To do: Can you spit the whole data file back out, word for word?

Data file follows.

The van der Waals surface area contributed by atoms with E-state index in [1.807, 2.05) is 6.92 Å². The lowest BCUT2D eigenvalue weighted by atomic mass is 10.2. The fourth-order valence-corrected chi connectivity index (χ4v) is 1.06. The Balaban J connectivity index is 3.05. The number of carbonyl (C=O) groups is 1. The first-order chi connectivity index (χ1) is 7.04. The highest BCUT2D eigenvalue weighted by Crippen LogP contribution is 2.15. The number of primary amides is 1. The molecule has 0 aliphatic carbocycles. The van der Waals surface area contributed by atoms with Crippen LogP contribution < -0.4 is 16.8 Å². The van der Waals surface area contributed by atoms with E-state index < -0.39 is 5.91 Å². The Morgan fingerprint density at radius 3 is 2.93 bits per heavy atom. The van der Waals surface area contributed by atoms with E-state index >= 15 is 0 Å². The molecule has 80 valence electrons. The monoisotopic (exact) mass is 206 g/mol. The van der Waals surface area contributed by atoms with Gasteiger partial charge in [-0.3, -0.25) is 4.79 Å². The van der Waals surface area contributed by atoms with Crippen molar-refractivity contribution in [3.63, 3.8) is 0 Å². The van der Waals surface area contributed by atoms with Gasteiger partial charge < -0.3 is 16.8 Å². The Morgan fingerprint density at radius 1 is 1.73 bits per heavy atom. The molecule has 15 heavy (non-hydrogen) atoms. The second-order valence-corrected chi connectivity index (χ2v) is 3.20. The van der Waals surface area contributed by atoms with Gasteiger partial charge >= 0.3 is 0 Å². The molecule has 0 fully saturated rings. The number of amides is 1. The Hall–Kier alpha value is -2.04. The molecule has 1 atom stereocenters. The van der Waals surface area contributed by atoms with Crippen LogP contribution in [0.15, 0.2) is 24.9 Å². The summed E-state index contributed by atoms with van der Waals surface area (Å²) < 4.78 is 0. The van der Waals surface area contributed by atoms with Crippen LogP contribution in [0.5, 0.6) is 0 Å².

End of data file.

The van der Waals surface area contributed by atoms with E-state index in [1.807, 2.05) is 6.92 Å². The lowest BCUT2D eigenvalue weighted by atomic mass is 10.2. The fourth-order valence-corrected chi connectivity index (χ4v) is 1.06. The Balaban J connectivity index is 3.05. The number of carbonyl (C=O) groups is 1. The first-order chi connectivity index (χ1) is 7.04. The highest BCUT2D eigenvalue weighted by Crippen LogP contribution is 2.15. The number of primary amides is 1. The molecule has 0 aliphatic carbocycles. The van der Waals surface area contributed by atoms with Crippen LogP contribution < -0.4 is 16.8 Å². The van der Waals surface area contributed by atoms with E-state index < -0.39 is 5.91 Å². The Morgan fingerprint density at radius 3 is 2.93 bits per heavy atom. The van der Waals surface area contributed by atoms with E-state index >= 15 is 0 Å². The molecule has 80 valence electrons. The monoisotopic (exact) mass is 206 g/mol. The van der Waals surface area contributed by atoms with Gasteiger partial charge in [-0.3, -0.25) is 4.79 Å². The van der Waals surface area contributed by atoms with Crippen molar-refractivity contribution in [3.63, 3.8) is 0 Å². The van der Waals surface area contributed by atoms with Gasteiger partial charge < -0.3 is 16.8 Å². The Morgan fingerprint density at radius 1 is 1.73 bits per heavy atom. The molecule has 15 heavy (non-hydrogen) atoms. The second-order valence-corrected chi connectivity index (χ2v) is 3.20. The van der Waals surface area contributed by atoms with Gasteiger partial charge >= 0.3 is 0 Å². The molecule has 0 fully saturated rings. The number of amides is 1. The Hall–Kier alpha value is -2.04. The molecule has 1 atom stereocenters. The van der Waals surface area contributed by atoms with Crippen LogP contribution in [0.15, 0.2) is 24.9 Å². The summed E-state index contributed by atoms with van der Waals surface area (Å²) < 4.78 is 0. The van der Waals surface area contributed by atoms with Crippen LogP contribution in [0.5, 0.6) is 0 Å².